Have you ever noticed how your body and mind work better on some days than on others? How one day things come easy to you, but on other days those same things require much more effort? These "off" days have a variety of causes. For example, if your body is stiff or tense, or if you're constipated or suffering from indigestion, your mind will also be disturbed. On the other hand, if your mind is disturbed because you're stressed out or emotionally upset, you may also feel lousy physically.
When you do yoga asanas, don't try to force your body into an "ideal" position; instead, do them from the inside out. Move into the postures with inner awareness, noting and accepting your body's strengths and limitations. Don't worry if you can't stretch as far as someone else—yoga is about doing the poses the best you can while maintaining proper alignment. This is the safest way to practice, too. If you practice regularly and conscientiously, gently stretching your boundaries, you will advance very quickly.
Anger can be very destructive. It can cause physical and mental problems and can even destroy our personal relationships. But you don't have to let it. You can learn to release your anger through yoga. Breathing exercises are particularly good for calming down immediately. Just take as many slow, deep breaths as you need to.
If you feel tired and exhausted at the end of the day, exercise is probably the last thing on your mind. But yoga asanas, as well as breathing, relaxation, and meditation techniques, actually relieve fatigue, stiffness, tension, and stress.
So take your pick, or do some of each. If you practice regularly, you'll have more energy and you'll tire less easily. But if you do get tired, stressed, and tense, you'll have some powerful tools to help you feel better insta
One of the activities yogis avoid is gambling. Why? Because it counteracts the effects on the body, mind, and consciousness of our yoga practice. For example, you may do yoga to relieve stress and tension. Gambling not only increases tension and stress but creates fear and anxiety as well. These mental and emotional feelings can become deep-rooted, leading to health problems such as insomnia, headaches, ulcers, and digestive problems.
Now that the warm spring weather is here, why not practice yoga outdoors? I love to practice outside, especially by the ocean. Out in the fresh air, any of the asanas or breathing techniques quickly oxygenates your entire body.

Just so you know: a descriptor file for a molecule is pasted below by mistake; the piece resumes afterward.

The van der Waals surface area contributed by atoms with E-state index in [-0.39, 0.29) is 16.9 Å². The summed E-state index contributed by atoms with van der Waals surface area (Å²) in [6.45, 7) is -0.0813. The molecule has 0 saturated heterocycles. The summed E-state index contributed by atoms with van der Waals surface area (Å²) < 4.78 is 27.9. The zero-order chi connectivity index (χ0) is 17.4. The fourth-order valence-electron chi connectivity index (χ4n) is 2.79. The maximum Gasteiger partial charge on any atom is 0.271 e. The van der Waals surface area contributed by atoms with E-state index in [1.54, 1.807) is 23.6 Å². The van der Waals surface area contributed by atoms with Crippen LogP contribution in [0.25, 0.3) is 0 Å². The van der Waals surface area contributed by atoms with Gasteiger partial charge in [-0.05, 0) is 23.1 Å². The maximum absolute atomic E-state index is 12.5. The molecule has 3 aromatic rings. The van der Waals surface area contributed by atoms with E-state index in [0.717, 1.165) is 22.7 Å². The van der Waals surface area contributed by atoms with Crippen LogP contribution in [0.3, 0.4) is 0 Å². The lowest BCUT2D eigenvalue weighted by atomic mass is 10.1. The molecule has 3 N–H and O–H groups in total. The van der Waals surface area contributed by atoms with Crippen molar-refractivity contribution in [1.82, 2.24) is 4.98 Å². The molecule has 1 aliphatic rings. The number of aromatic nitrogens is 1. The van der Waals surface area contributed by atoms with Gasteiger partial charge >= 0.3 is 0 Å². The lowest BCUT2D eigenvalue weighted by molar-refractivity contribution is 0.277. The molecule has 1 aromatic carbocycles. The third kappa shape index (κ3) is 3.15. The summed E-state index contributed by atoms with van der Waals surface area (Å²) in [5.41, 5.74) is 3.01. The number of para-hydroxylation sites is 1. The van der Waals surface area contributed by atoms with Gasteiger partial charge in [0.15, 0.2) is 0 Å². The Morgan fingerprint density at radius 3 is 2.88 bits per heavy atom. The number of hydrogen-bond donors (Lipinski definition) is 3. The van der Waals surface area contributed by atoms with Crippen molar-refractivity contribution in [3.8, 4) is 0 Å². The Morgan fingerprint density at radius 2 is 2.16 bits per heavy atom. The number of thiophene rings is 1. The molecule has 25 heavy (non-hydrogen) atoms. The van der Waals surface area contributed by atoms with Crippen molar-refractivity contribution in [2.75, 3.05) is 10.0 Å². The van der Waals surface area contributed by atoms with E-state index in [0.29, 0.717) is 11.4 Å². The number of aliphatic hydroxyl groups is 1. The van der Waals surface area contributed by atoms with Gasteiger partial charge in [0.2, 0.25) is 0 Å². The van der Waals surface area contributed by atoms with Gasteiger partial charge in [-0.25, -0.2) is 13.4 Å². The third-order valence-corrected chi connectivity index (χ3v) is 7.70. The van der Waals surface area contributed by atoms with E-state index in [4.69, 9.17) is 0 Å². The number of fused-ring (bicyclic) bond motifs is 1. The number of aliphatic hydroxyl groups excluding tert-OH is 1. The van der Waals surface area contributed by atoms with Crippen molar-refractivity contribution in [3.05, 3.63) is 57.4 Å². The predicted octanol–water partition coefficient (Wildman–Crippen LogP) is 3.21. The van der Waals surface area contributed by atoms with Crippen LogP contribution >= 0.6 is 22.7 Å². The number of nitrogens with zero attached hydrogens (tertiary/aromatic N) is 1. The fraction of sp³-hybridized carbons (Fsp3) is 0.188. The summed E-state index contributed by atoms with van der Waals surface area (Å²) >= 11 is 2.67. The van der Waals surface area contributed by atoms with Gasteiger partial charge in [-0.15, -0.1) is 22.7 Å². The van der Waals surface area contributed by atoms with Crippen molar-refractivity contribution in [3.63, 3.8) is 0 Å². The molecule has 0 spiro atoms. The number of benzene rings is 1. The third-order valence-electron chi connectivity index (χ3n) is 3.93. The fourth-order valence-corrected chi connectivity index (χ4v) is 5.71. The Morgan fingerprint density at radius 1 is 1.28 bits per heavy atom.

If you've been doing yoga asanas, you've probably noticed that they can cause you to perspire a lot, especially in hot climates. But don't worry, sweating is good for your health. It cools down the body and eliminates toxins. However, if you perspire a lot without drinking enough fluids, your body can dehydrate, and this can cause both minor and major health problems. In general, you should drink between 6 to 10 glasses of water each day. If it's hot and you plan to exercise vigorously, you can drink more. Some yoga asanas should not be done too soon after drinking.
The less time you have, the more you need to do yoga. "But how?" you may ask. "I'm already doing way too much." Well, with yoga, it's easy to break down your practice into shorter periods if the mere thought of getting up an hour earlier makes you yawn. Although, I must say, an hour of yoga is more energizing than an hour of sleep!
Pain is not a bad thing—the good pain of a safe stretch, that is. In fact, putting up with a bit of discomfort will increase your flexibility. You may be tempted to pull back from a stretch, especially in a pose you're not used to. But instead of coming out of the pose at the slightest hint of discomfort, bear with it. It's only by holding the pose that you'll coax your muscles to lengthen. You know from experience you'll feel better afterward, and the longer you hold the pose (safely, of course), the easier it will be next time.
There’s one thing you need to be careful of when you exercise, whether you practice aerobics, gymnastics, weightlifting, or a particular sport. And my friend, a martial arts expert, is no exception. She loves to practice Tae Kwon Do’s high kicks. Sometimes she’s lucky; she kicks high, it feels good, and it looks great. Trouble is, she’s so enthusiastic that she often hurts herself because she kicks higher than she can stretch. She throws her leg up, using the leg’s momentum to get it as high as possible.